So far, this description is similar to that of Sphinx pinastri; however, in Sphinx maurorum the basic body colour is medium grey. Dorsally, this is suffused with brown so that the brown dorsal band is no longer distinct. The body segments are distinctly separated one from another, and each segment in turn is subdivided by sunken, dark, transverse lines so that the entire body appears to consist of numerous narrow rings joined together. As in Sphinx pinastri, the longitudinal white lines are now fragmented into streaks. On the posterior edge of each segment, and between the white 'lines', there appears a rectangular black dot. The body is smooth, but not glossy, unlike the head, underside, legs and shield. However, an oily appearance extends over the entire body as the larva darkens prior to pupation.
Throughout its entire life the larva is very well camouflaged. Although young larvae rest along pine needles, the fully grown larvae prefers to snuggle down at the base of those needles along the twig, with which it blends.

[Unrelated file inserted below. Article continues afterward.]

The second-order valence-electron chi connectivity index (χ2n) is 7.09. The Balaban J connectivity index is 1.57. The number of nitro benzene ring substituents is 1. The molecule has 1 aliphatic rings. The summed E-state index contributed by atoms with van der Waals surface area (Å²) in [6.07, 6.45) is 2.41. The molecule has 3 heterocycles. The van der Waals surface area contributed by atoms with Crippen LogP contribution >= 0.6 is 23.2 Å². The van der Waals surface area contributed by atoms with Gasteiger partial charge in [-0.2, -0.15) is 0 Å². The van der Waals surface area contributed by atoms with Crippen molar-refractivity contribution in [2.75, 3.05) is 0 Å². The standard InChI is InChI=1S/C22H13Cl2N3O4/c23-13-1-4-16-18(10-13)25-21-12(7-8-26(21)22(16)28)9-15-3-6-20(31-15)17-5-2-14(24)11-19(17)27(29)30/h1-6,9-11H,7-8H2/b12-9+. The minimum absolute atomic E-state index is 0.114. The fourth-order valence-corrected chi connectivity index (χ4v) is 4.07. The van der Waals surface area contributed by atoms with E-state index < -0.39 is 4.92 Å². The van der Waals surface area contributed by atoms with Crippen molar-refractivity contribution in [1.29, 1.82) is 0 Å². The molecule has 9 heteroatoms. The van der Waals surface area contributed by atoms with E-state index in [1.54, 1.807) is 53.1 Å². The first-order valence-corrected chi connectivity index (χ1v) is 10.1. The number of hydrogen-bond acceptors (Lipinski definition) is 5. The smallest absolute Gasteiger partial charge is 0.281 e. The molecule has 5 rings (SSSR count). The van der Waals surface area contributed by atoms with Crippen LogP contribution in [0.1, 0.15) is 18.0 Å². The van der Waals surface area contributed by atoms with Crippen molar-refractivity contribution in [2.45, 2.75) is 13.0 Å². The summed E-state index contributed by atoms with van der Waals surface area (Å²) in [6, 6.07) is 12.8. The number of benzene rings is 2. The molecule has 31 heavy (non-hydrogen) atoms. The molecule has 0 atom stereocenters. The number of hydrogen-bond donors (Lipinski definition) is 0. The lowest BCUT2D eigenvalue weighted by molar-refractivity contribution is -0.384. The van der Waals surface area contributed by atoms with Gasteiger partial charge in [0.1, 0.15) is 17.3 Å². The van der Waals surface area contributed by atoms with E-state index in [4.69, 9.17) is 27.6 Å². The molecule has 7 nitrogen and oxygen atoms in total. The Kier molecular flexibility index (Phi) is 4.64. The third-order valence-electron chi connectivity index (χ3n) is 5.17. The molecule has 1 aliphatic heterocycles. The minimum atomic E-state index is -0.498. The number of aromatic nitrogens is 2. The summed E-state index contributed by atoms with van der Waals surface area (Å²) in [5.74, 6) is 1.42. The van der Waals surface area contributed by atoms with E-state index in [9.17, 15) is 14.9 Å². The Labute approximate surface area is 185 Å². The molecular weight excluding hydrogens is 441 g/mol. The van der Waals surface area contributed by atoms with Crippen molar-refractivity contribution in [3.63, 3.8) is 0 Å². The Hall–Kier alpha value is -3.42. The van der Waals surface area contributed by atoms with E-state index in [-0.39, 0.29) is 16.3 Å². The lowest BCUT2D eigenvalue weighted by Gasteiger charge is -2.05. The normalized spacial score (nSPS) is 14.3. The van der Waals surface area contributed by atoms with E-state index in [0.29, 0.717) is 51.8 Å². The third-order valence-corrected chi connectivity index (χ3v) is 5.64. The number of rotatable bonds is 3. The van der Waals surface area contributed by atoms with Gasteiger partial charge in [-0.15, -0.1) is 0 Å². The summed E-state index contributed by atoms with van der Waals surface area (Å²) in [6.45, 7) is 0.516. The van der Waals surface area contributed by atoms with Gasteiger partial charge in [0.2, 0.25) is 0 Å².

Major Hostplants. Pinus spp., especially Pinus halepensis and Pinus pinaster.
Minor Hostplants. Cedrus.
PUPA: As Sphinx pinastri, but with a slightly shorter projecting tongue case. May diapause two or three years, especially when the spring is cold or late. The overwintering stage.
Tachinidae: Drino (Zygobothria) atropivora (Robineau-Desvoidy).
The Iberian Peninsula, including both the north and south slopes of the Pyrenees; southern and central France as far north as Corrèze (Haxaire, 2009), and the Atlas and Rif Mountains of North Africa (Rungs, 1981). Its discontinuous distribution is due to a preference for dry pine forests at higher altitudes (to 2000m).
The situation in France appears to have changed over the last 20 years, with this species displacing Sphinx pinastri from many southern areas. True Sphinx pinastri can now only be found north of Chateauroux, in the Alps and Var. Populations around Toulon are clearly intermediate hybrids (J. Haxaire & J.-M. Bompar, pers. comm.). The population on Corsica (Bretherton & de Worms, 1963) now appears to be Sphinx pinastri and not Sphinx maurorum (Haxaire, 2009; Haxaire, pers. comm 2018).
Extra-limital range. None.